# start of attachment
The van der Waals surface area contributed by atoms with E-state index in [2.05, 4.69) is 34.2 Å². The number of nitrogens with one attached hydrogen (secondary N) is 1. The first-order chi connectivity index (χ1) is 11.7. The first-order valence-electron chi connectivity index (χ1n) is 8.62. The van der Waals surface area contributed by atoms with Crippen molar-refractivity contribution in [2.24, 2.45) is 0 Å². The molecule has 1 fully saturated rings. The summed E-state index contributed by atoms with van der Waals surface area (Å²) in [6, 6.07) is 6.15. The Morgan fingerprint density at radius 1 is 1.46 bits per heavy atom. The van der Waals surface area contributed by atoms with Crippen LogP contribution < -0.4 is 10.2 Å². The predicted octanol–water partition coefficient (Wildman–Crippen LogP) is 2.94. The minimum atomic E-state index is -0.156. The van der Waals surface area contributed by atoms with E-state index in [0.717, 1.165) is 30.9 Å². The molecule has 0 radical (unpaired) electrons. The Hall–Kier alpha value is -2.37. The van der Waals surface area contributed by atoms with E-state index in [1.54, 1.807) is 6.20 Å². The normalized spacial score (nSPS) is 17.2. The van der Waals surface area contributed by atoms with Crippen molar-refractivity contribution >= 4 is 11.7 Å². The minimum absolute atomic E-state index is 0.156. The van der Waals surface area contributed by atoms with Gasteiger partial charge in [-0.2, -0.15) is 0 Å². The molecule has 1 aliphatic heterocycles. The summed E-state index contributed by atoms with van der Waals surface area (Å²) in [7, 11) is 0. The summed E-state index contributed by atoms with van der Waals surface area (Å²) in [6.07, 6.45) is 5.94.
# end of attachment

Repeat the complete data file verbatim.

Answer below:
The van der Waals surface area contributed by atoms with E-state index in [2.05, 4.69) is 34.2 Å². The number of nitrogens with one attached hydrogen (secondary N) is 1. The first-order chi connectivity index (χ1) is 11.7. The first-order valence-electron chi connectivity index (χ1n) is 8.62. The van der Waals surface area contributed by atoms with Crippen molar-refractivity contribution in [2.24, 2.45) is 0 Å². The molecule has 1 fully saturated rings. The summed E-state index contributed by atoms with van der Waals surface area (Å²) in [6, 6.07) is 6.15. The Morgan fingerprint density at radius 1 is 1.46 bits per heavy atom. The van der Waals surface area contributed by atoms with Crippen LogP contribution < -0.4 is 10.2 Å². The predicted octanol–water partition coefficient (Wildman–Crippen LogP) is 2.94. The minimum atomic E-state index is -0.156. The van der Waals surface area contributed by atoms with E-state index in [0.717, 1.165) is 30.9 Å². The molecule has 0 radical (unpaired) electrons. The Hall–Kier alpha value is -2.37. The van der Waals surface area contributed by atoms with E-state index in [1.54, 1.807) is 6.20 Å². The normalized spacial score (nSPS) is 17.2. The van der Waals surface area contributed by atoms with Crippen molar-refractivity contribution >= 4 is 11.7 Å². The minimum absolute atomic E-state index is 0.156. The van der Waals surface area contributed by atoms with Gasteiger partial charge in [-0.2, -0.15) is 0 Å². The molecule has 1 aliphatic heterocycles. The summed E-state index contributed by atoms with van der Waals surface area (Å²) in [7, 11) is 0. The summed E-state index contributed by atoms with van der Waals surface area (Å²) in [6.07, 6.45) is 5.94.